Eleven years ago, I began creating a monthly gratitude painting. My topics included words, yoga, pumpkins and the spectacular trees our neighbors planted on our shared property line. The beauty of these paintings was not in the execution. It was the fact that I thought about the concept all month long, thus rewiring my brain to make me a more grateful person. Whatever I was experiencing, I would wonder, is this it? Is this the subject of my next painting? When I actually did the artwork, I had an embodied experience of gratitude for all the hours the painting took. That embodiment enabled even deeper rewiring.
It was an excellent practice, but it got lost in the general shuffle of life — until now. I am resurrecting this practice, starting with socks.
I live in Vermont. Of course I am grateful for socks. I love polka dot socks, and socks with hearts and stars. I have been gifted Jane Austen socks, octopus socks, protest socks, and socks that say, “This grandma’s seen some shit” (true). I have a special affection for the gift socks, which arouse feelings of gratitude for the giver. I love the texture of fuzzy socks. Sometimes I wear my Hindu goddess Lakshmi socks to church. I also adore my lotus blossom socks, perfect for meditation time.
Socks keep me warm, offer protection from blisters, and provide the opportunity to wear something bright, colorful and silly even if the rest of my outfit is sober. Socks are a wonderful invention. If I have cold feet while lying under the covers, I can get up and put on socks. Problem solved. I like to go barefoot too, but socks are never far away.
I wonder what my December painting will focus on.
You may think this is a trivial use of the sublime grace which is gratitude. A few years back a friend questioned all the causal gratitudes she saw popping up on Facebook. “Isn’t that a little shallow?” she wondered. I say, no. If we see with grateful eyes and heart, everything is miraculous — pillows, toothbrushes, pizzas, hot water, cat food, snow shovels. In terms of happiness practices, it isn’t the object of gratitude that matters — it is how we practice that gratitude.
In an online course with Doctor Rick Hanson on rewiring the brain, he stressed that our brains quickly register negative experiences but that it takes much longer for positive experiences to become part of our brain’s topography. He said, the vast majority of our positive practices (gratitude, compassion, etc.) make no difference at all for building long-term positive wiring in our brains. All those wonderful lists people make, essentially, do very little good in making us more positive people. Instead, we need to really feel it, to be with it, to sit with it, think about the details — really register what this gratitude means deep within our being. That way, the gratitude can extend beyond the moment, and help make us better people.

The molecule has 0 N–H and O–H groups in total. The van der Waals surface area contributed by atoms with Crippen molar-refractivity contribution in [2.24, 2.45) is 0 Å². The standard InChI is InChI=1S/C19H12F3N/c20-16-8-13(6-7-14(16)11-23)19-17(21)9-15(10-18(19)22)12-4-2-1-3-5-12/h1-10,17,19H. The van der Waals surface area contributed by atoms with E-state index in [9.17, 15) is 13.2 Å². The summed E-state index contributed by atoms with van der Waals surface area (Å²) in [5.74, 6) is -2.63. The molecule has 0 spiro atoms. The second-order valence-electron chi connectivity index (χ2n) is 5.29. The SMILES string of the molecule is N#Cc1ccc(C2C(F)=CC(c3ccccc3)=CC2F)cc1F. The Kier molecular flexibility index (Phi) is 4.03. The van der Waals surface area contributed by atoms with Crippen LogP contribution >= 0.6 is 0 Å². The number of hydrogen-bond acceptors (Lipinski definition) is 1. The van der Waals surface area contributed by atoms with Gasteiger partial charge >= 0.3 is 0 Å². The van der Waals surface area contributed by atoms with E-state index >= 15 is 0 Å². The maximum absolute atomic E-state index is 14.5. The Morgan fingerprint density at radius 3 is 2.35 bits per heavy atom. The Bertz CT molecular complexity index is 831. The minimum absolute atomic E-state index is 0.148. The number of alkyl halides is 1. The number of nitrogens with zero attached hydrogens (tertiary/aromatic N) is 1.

Besides painting, I have also often written gratitude lists. After Hanson’s class, I stopped dashing off a list of 5 things for which I am grateful and now choose only three, writing a free-form paragraph for each. Maybe even putting my hand on my heart, trying to feel it. Trying to fully absorb the gratitude, and become a more grateful person.
Despite abundant hardship and pain in all our lives, I believe we can also find abundant items for our gratitude lists, paintings, poems, candlelight toasts -or however else we choose to express it. We need only pay attention, devote some of our brain space, and perhaps shift our perspectives. Gratitude is a choice.
Dr. Maria Sirois — who is a masterful storyteller/teacher — taught this truth memorably one evening during a residency for the Certificate in Positive Psychology program sponsored by the Wholebeing Institute. We students were gathered at Kripalu, a yoga and meditation retreat in the Berkshire region of Massachusetts. Maria started her presentation by complaining about how little sleep she gets a Kripalu, how the food makes her fart a lot, etc. etc. It was quite entertaining. Then, when Maria had us all in the palm sof her hand, she shifted gears to talk about everything makes Kripalu so special, and for which she is grateful. That was nearly a decade ago, and I still remember it vividly.
Speaking of bodily functions, another friend who worked at a local hospital recalls learning that intestinal bowel obstruction is a very common reason patients get admitted for care. After considering how dreadfully uncomfortable it must be to be unable to poop, my friend began a regular gratitude practice for being able to successfully go to the bathroom. She says out loud, “I’m happy, happy, happy.”
On a more elevated level, Thich Nhat Hanh has written about the breath, suggesting we should always be grateful for breathing as opposed to only being grateful when breathing has been hard due to illness. Or being grateful that we don’t have a toothache. Etc.
My body is broken in various ways, but I still have so many working parts for which to be grateful. I imagine the same is true for most of you.
From our bodies to our sock drawer, most of the time most of us have quite a bit to be grateful for. And, taking the time to express that gratitude can literally rewire our brains and make us happier. It’s free. It’s a miracle. It’s pretty frickin awesome.